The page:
Page 39 - Pastry & Baking Magazine

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Inside Bakery Nouveau
Pan Bread
bakery-café concept with all products I felt appropriate. The first
couple of cafés were successful, and a couple of restaurants too.
Based on those successes, I was able to build a bakery to my
specs – my father helped me build the walk-in coolers and hang
ceilings and set the place up! The space was 2000 square feet
and we also built a retail area that was all to go – cakes, coffee,
breakfast pastry and bread. My mom would come over help
with the counter service, and it was a busy place.
My business partners ended up overextending – kind of
victims of unplanned success (a very good lesson to have early
on). I wasn’t sleeping much near the end – trying to keep up
with so much for them, and maintain a steady growth for the
bakery at hand. The inexperience showed- there was income,
but too many expenses for trying to grow, and well... it just ended
up too much, too soon.
So why Seattle?
I had a good friend who moved here – a cook with a passion for
variety – and every time I would call to see how things were in
rainy Seattle she would tell me how great it was and that the
food scene was Fantastic and on its way up! “William you must
come out to visit!” So after working like a dog for a couple of
years and being sleep deprived, I told my girlfriend we were
going on a graduation surprise get away to Seattle and she was
in! My buddy was living on the beach and was nice to sit on the
sand and watch the ferry boat go by – and of course, lots of great
seafood and some good bakeries too!
Upon returning to Arkansas, I discussed with my girlfriend,
Heather (now my wife) the idea that it’d be good for me to move
to Seattle and set up camp, with her coming out to join me after
finishing her degree in architecture. This was the final stroke
for my first bakery too- it wasn’t an easy end to that partnership,
but I learned a lot from it. After that, I packed up four boxes of
cook books and a backpack full of clothes and got on a plane!
After two weeks of sleeping in and watching ferryboats go by, I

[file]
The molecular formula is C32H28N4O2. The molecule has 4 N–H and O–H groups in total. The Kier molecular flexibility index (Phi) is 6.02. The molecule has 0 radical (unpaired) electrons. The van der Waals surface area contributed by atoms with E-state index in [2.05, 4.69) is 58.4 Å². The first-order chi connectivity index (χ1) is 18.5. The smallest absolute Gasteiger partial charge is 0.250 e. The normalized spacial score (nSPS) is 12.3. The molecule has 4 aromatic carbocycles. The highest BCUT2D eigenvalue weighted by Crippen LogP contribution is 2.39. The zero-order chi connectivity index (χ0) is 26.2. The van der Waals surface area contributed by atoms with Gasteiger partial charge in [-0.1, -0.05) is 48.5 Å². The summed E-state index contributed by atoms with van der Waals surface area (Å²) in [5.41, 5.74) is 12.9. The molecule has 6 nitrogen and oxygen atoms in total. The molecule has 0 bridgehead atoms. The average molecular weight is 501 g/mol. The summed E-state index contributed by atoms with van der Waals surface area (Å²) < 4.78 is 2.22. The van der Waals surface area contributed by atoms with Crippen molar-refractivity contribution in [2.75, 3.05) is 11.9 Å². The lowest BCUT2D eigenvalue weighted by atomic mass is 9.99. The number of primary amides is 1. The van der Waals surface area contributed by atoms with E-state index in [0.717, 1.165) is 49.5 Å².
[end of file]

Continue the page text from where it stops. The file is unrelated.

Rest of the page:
found a job as a pastry chef for a locally famous seafood
restaurant, and things progressed from there to here.
In 1999 you spent several weeks staging in France. How
does the French approach to baking differ from the baking
business here in the States?”
I went to watch Europain 1999, watching the American baking
team take first place on the podium! After watching the baking
team win and touring the pastry shops of Paris France, my
former mentor Didier Rosada took me for an introduction to
a good friend of his who had a very busy bakery, Eric Kayser.
From that introduction I was able to do a series of stages and
good candy). I also ended up watching a lot of cooking shows
on PBS- Julia Child reruns, the Frugal Gourmet and others.
While in high school I was entertaining the thought of
culinary school, the CIA Hyde Park being the dream at the time.
However, the cold hard truth was there was no money for school.
For various reasons, I ended up quitting high school and took
the test for the G.E.D, passing with flying colors. I was already
baking and loved it- it was the best of a series of part time jobs
since about the age of 14, so I stuck with it full-time. I had real
knack for the craft and it came pretty easy too. So, everything
just kind of came together and I later came to realize that baking
and pastry was my path.
Are you formally educated in pastry/baking or did you go the
apprenticeship route? Or both?
The bulk of my learning has been through working – I guess
you could say sort of apprenticeships. I had luck with meeting
the right people, and getting jobs where I could continue to
learn. There were also continuing education courses off and on
throughout the years, such as chocolate work with Julian Rose
when he was at Barry-Callebaut in Quebec, and other pastry
and chocolate courses.
A major education experience came about after working in
Seattle in 1997– I knew I wanted to learn more, so I took a
continuing education class at the CIA Greystone taught by Craig
Pondsford (Baking World Champion 1996). After the week long
class, I asked Craig if he knew of a place in the US I could work
and find the education I so badly wanted – I knew that if I was
to be a pastry chef, I needed to continue to travel and learn and
have my butt kicked by the best. After talking with Craig, I ended
up in a new program in Minneapolis sponsored by the BBGA,
called the National Baking Center.
It was a 6 month internship program at minimum wage
(
$5.00 an hour at the time) and it was a butt kicking! Between
assisting the lecturers, doing prep work and continuing my
personal studies and work, I lost 50 pounds and learned what
tired’ really meant, but I was also steeped in practice, technique,
technology and discipline. There was more than enough
information to chew for a few years!
You opened your first bakery at the age of 19!? Wow! How’d
that go?
I was working for a brand new brewing company that had just
opened in Fayetteville, Arkansas. Two restaurants and the kitchen
were mine all night, so I had room and time to make what I
wanted to make. It helped that I basically had carte blanche.
My work was getting some notice by local eaters, and I was
introduced to a couple of first-time restaurateurs. We signed an
agreement for opening a bakery to supply their coffee house and